Founder of “The Secret behind the STEP” Sherelle Avery recently spoke with Blogger Tamara Johnson Creator of "StepMomGoals" and had a chance to get her perspective on how she feels about the “Blended Family lifestyle”. I would be foolish to think that I know everything that there is to know about step parenting or that I even have all the answers. So I decided to feature a few Moms and Stepmoms to share their stories and Advise on their blended family lifestyles.
Sherelle: Lets start with your introduction to motherhood, how was that experience for you being introduced to motherhood as a stepmom? What were your initial feelings?
Tamara: It felt so right because it was so much fun in the beginning.
Tamara: Yes!I was this girl who was in love with this remarkable, handsome man and he has this adorable baby boy. I met my stepson, RJ (I call him Kiddo), a few days after his 2nd birthday. My initial feeling was excitement because this was something new to me. I mean, let’s be honest. No little girl dreams about their prince having a baby when they meet them. But I didn’t really care. Not one bit. Kiddo was such a happy toddler and we bonded so well. While planning our wedding, I was obsessed with pinning crafts and projects on Pinterest and reading blogs about being a stepmother. From the moment that my husband and I started dating, it just felt like we were building our little family together. I was in a very happy place. Just bliss.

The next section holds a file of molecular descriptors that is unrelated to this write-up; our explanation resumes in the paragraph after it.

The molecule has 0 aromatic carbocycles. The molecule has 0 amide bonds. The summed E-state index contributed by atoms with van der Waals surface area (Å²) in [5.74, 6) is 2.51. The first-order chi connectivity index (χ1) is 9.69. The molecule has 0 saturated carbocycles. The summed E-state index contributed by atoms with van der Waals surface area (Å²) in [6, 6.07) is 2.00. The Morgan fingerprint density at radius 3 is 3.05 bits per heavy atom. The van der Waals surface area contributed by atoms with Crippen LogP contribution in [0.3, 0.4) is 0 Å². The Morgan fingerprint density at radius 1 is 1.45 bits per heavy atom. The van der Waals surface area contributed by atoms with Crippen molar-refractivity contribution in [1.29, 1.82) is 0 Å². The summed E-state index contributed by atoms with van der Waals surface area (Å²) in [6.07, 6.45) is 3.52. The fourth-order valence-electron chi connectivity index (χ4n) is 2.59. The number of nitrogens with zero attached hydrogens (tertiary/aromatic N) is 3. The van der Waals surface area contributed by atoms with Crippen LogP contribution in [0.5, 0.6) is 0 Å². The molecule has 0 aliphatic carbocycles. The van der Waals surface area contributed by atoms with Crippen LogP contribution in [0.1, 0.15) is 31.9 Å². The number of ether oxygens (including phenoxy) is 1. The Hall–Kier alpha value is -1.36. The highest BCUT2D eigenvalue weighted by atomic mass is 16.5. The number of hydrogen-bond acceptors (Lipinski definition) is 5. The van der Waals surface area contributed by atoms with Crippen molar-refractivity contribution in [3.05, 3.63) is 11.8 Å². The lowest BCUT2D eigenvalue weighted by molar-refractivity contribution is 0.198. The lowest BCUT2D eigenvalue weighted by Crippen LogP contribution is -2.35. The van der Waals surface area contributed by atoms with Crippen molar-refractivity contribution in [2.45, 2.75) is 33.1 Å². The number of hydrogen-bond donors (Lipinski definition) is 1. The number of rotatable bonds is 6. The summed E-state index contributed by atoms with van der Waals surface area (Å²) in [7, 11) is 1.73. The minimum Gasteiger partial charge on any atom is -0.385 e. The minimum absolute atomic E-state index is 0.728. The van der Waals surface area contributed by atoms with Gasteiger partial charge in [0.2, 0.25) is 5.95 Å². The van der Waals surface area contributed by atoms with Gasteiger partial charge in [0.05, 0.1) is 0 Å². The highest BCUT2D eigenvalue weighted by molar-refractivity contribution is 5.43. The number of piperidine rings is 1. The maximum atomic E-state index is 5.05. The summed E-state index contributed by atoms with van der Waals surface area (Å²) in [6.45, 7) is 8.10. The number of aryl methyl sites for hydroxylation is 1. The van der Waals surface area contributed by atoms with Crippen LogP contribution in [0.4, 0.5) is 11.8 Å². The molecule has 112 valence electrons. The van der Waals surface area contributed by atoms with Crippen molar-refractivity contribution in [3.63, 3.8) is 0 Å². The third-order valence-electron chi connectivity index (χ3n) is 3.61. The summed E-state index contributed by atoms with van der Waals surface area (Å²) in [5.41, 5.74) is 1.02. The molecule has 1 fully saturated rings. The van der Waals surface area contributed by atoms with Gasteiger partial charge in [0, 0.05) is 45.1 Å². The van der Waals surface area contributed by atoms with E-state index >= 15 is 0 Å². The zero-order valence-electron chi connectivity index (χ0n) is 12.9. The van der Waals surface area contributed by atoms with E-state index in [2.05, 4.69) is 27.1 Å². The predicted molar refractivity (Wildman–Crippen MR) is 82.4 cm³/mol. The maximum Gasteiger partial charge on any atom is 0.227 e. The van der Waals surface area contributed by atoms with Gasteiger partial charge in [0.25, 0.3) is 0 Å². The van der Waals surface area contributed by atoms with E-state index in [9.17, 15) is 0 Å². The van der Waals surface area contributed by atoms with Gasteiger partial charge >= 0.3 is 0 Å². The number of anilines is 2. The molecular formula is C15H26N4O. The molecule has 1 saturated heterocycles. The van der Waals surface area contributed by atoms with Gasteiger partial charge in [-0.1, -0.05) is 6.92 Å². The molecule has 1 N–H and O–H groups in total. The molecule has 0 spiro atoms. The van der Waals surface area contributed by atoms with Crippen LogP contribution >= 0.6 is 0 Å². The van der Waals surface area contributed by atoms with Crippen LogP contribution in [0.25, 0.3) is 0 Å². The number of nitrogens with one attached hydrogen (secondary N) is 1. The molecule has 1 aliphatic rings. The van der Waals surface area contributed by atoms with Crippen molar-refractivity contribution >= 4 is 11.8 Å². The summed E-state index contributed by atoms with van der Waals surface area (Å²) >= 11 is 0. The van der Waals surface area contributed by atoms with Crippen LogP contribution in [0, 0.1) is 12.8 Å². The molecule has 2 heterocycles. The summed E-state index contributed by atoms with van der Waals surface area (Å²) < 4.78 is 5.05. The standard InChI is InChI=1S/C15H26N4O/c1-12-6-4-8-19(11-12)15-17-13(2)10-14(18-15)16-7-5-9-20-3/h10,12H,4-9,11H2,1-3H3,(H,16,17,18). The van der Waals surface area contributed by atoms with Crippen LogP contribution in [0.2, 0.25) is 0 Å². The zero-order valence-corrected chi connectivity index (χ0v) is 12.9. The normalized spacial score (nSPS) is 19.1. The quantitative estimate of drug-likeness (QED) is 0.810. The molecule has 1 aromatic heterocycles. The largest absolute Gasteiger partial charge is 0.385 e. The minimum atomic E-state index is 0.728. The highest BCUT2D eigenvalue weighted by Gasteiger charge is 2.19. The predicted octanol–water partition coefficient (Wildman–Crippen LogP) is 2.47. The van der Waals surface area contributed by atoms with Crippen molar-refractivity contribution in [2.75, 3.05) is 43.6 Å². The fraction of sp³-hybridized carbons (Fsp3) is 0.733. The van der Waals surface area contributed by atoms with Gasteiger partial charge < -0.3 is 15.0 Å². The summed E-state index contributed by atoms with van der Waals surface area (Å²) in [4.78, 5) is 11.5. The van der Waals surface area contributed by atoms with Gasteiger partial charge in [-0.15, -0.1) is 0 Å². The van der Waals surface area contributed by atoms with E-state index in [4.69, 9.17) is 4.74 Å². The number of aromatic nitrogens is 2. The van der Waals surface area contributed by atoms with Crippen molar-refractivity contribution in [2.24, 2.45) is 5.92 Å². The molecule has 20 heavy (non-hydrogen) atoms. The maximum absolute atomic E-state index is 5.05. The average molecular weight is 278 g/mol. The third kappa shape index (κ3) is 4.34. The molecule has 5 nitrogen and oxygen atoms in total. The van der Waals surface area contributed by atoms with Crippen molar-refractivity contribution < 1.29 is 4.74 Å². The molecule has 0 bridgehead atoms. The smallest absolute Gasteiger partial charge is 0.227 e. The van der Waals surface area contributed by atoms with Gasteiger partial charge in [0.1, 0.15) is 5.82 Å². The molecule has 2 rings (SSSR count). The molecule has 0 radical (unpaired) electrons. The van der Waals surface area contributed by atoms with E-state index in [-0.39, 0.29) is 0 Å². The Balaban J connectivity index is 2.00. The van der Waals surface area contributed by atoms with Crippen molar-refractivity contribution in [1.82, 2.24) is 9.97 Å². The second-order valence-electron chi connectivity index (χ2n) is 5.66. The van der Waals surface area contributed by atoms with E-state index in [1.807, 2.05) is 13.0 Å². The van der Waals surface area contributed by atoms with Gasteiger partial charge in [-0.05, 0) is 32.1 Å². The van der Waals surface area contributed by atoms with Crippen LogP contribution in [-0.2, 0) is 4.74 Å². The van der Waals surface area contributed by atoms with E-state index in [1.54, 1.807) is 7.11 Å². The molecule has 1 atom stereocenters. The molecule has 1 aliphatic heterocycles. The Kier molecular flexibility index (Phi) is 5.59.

Sherelle: Wow that's amazing. So were you faced with any challenges to date in your blended family? If so, how did you make it through or overcome it?
Tamara: As I was learning how to be a wife to my husband, I started to notice the mask that my stepson was taking on and off as he got older. It was like that perfect little family that we were building was failing apart. Randomly, Kiddo started to act out and I started to lose my mind, slipping into hopelessness. Our marriage was splitting and one day, I told my husband that I was done. I wanted no more. I literally could feel the demon chilling in our living room, feasting our family. I was emotionally drained from continuous arguments.
Sherelle: Thats crazy how things can go from being great to being very emotional. How did you over come that?
Tamara: One day, I found the strength to call a therapist. It was the beginning of September and when I called the office, I couldn’t get an appointment until Mid-November. I just kept thinking, how am I going to stay in this marriage until November? Next thing I know, my phone was ringing and it was the therapist. I guess her assistant noted that I was in a family emergency and so she started to ask me questions. Before she ended our conversation, her words shook my soul. “Tammy, I am not trying to offend you, but your stepson does not see you as a stepmother. He is 7 years old. He doesn’t know what a stepmom is. Right now, to him, you are his daddy’s wife.” And at that moment, I realized that I was so caught up with being a super mommy. I didn’t care about Kiddo’s feelings (or my husband’s), but mine. Throughout this challenge, I went to therapy and so did Kiddo. I can honestly say that therapy saved our family.